The Norfleet-Rand House was built in 1846 by Wyatt Epps (1797-1878), an early settler in Holly Springs who operated one of the earliest taverns in Holly Springs: the Dumm and Bishop Tavern, located on the east bluff of the original “holly springs”.  After the center of town life moved to the newly-formed Square in the late 1830s, Eppes purchased the Union House.  In 1846, Epps purchased Lot 305 from R. H. Byrne and built this Greek Revival cottage on the southwest corner of the lot.

In 1859, Eppes sold the house to J. J. House, a figure of some local notoriety who ran a local horse-drawn passenger bus before the Civil War but gained his fortune as a blockade runner during the War.  Two years later, House traded houses with J. P. Norfleet (1814-1889), a local merchant who was then living in today’s Dunvegan (1845).

J. P Norfleet and his family lived in the home from 1861 until 1896.  After Norfleet’s death in 1889, his daughter Ada Norfleet Rand (1842-1896) and son-in-law Henry Oscar Rand (1838-1892) continued to reside in the house, giving the house its historic name of the “Norfleet-Rand House”.  Henry and Ada’s son, Frank C. Rand (1876-1949), who was born in Red Banks but almost certainly spent some time during his childhood in this house, would go on to co-found the International Shoe Company, one of the largest companies of the 20th century.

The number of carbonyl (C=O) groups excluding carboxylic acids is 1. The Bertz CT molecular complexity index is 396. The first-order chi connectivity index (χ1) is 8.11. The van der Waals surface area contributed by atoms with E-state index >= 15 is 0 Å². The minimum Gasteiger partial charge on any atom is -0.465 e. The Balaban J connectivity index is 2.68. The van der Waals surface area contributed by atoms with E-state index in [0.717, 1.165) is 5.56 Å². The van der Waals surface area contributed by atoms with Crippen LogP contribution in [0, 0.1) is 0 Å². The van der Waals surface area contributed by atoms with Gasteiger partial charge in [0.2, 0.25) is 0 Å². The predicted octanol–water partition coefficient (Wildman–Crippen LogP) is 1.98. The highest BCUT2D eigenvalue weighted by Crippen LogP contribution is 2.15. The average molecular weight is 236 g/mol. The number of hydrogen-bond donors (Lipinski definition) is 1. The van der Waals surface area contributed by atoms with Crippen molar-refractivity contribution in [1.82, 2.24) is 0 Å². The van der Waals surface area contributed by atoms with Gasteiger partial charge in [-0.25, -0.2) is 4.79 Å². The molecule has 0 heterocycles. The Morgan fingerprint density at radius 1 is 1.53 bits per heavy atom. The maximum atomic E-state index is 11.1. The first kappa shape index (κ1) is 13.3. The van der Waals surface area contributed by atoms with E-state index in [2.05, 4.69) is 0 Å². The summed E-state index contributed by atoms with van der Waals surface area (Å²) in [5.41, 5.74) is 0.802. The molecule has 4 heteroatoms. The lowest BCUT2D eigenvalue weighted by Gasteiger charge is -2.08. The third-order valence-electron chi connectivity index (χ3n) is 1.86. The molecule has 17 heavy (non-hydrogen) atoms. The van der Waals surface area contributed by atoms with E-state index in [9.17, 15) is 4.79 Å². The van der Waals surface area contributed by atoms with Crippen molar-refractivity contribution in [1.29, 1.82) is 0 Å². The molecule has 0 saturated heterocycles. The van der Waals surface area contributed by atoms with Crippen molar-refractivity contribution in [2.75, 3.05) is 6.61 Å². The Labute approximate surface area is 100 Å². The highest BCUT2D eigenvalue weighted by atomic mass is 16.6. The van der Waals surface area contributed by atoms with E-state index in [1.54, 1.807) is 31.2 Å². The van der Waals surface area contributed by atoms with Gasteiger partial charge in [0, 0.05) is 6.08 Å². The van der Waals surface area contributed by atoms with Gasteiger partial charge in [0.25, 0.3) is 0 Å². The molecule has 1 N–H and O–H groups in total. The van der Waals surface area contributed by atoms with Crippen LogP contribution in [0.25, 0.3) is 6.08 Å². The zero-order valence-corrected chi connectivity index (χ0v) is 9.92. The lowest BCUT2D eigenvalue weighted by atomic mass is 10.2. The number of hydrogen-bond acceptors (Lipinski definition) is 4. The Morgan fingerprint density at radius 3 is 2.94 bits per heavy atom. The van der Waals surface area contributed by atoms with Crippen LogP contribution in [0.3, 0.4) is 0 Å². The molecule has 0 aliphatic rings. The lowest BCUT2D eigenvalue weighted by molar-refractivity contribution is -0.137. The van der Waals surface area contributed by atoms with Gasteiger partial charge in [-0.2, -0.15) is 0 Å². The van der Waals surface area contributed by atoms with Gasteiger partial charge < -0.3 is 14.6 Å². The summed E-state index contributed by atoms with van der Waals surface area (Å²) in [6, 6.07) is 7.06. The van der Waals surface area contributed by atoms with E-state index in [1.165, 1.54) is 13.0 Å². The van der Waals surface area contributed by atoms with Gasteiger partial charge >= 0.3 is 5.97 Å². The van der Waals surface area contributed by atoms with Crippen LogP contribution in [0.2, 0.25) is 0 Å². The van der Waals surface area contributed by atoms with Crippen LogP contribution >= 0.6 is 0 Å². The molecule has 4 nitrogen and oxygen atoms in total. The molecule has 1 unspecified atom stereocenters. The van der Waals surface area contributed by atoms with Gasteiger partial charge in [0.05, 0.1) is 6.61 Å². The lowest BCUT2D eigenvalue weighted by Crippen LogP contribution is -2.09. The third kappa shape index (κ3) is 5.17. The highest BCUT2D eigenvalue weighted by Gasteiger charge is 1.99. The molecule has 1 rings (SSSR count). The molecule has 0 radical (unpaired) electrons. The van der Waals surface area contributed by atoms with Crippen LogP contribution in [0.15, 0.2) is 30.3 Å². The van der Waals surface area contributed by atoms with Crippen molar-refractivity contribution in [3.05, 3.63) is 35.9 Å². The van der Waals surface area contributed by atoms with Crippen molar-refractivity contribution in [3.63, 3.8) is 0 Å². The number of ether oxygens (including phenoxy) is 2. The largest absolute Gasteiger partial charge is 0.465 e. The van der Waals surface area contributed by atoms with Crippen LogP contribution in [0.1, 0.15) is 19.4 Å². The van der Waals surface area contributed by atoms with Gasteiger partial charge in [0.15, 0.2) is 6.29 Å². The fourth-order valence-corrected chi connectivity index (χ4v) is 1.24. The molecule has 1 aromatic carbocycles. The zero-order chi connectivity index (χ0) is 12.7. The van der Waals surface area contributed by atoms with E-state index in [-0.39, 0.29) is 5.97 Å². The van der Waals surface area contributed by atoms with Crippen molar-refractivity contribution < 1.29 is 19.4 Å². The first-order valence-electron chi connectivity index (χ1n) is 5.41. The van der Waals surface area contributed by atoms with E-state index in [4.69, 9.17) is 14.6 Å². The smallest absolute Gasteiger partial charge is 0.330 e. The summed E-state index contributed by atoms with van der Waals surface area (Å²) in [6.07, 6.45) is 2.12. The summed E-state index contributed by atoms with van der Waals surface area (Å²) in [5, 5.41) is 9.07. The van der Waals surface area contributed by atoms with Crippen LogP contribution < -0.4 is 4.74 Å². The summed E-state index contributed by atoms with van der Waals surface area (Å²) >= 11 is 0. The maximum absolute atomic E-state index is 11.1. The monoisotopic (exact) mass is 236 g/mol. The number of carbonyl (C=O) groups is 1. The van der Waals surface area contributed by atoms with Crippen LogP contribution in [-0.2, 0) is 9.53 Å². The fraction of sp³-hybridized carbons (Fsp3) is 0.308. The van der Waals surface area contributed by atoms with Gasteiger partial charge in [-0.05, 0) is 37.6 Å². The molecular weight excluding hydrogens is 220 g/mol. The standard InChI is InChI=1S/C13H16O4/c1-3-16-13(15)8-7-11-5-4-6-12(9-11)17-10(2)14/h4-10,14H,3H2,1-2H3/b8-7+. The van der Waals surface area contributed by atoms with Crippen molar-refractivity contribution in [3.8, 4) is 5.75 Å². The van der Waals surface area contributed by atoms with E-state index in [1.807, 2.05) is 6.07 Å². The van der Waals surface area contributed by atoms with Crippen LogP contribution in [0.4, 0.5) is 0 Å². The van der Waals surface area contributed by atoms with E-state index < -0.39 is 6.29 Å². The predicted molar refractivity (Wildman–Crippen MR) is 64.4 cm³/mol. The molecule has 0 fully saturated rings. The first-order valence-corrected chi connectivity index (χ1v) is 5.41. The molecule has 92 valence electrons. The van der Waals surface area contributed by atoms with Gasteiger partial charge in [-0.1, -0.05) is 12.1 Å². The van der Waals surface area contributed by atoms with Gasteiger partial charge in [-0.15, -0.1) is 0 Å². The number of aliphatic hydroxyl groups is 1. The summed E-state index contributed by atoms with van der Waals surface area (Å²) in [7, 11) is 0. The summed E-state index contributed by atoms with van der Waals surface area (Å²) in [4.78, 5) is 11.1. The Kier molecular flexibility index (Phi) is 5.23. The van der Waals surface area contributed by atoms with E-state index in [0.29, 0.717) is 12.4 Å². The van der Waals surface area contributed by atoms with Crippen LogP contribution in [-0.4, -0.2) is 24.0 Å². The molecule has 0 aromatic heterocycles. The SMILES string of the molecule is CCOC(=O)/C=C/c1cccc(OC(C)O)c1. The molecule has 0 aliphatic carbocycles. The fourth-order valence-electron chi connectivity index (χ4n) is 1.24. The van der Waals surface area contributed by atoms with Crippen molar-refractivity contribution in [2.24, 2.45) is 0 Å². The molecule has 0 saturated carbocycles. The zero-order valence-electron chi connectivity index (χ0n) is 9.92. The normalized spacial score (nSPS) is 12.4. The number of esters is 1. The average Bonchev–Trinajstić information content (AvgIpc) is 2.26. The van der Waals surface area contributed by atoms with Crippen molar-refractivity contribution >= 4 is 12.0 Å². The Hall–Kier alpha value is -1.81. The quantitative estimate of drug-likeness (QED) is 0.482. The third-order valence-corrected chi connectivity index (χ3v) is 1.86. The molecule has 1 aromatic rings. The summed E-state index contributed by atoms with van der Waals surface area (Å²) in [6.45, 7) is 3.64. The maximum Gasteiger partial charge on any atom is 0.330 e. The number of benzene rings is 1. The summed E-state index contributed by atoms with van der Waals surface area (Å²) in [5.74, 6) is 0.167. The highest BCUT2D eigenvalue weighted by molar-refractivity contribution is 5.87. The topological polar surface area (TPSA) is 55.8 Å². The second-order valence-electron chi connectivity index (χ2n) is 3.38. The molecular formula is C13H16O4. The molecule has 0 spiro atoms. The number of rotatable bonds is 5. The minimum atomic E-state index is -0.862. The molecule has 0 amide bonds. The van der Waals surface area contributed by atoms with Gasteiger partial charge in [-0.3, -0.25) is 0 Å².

1915 Sanborn Map, showing the Norfleet-Rand House (1846)

From 1896 until 1921 the house was owned by the Methodist Episcopal Church, South (the southern predecessor to the modern Methodist Church), and was likely used as the Holly Springs United Methodist Church (1849) parsonage.  For the next fifty years, the house was owned by the L. L. White family.  In the 1980s, the house was restored by Helen H. Witte.  Since 2002, the house has been owned by Jeane Benoist.

The Rand-Norfleet House is a one-story raised basement Greek Revival house with flanking gables.  The west and south elevations have single-bay pedimented porticos supported by Tuscan columns (though the south elevation once had a much larger portico, as shown in the 1915 Sanborn Map).  The main entrance on the west side of the house is framed by sidelights, a transom and pilasters.

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